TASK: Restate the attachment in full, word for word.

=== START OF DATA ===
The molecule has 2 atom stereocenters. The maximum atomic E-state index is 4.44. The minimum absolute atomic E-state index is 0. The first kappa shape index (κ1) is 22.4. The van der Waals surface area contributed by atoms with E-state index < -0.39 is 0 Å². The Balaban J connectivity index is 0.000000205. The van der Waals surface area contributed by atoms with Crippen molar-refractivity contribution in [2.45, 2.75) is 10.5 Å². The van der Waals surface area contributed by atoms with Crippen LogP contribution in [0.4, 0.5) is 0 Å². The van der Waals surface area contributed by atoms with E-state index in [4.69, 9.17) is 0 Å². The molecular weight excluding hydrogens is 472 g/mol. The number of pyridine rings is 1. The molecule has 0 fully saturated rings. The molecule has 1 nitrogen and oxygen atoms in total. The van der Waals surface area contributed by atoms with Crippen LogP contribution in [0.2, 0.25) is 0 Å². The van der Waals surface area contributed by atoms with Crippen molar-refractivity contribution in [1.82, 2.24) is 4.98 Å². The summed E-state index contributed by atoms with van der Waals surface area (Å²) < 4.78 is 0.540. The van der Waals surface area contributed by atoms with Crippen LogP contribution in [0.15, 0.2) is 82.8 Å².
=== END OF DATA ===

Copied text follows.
The molecule has 2 atom stereocenters. The maximum atomic E-state index is 4.44. The minimum absolute atomic E-state index is 0. The first kappa shape index (κ1) is 22.4. The van der Waals surface area contributed by atoms with E-state index < -0.39 is 0 Å². The Balaban J connectivity index is 0.000000205. The van der Waals surface area contributed by atoms with Crippen molar-refractivity contribution in [2.45, 2.75) is 10.5 Å². The van der Waals surface area contributed by atoms with Crippen LogP contribution in [0.4, 0.5) is 0 Å². The van der Waals surface area contributed by atoms with E-state index in [4.69, 9.17) is 0 Å². The molecular weight excluding hydrogens is 472 g/mol. The number of pyridine rings is 1. The molecule has 0 fully saturated rings. The molecule has 1 nitrogen and oxygen atoms in total. The van der Waals surface area contributed by atoms with Crippen LogP contribution in [0.2, 0.25) is 0 Å². The van der Waals surface area contributed by atoms with Crippen molar-refractivity contribution in [1.82, 2.24) is 4.98 Å². The summed E-state index contributed by atoms with van der Waals surface area (Å²) < 4.78 is 0.540. The van der Waals surface area contributed by atoms with Crippen LogP contribution in [0.15, 0.2) is 82.8 Å².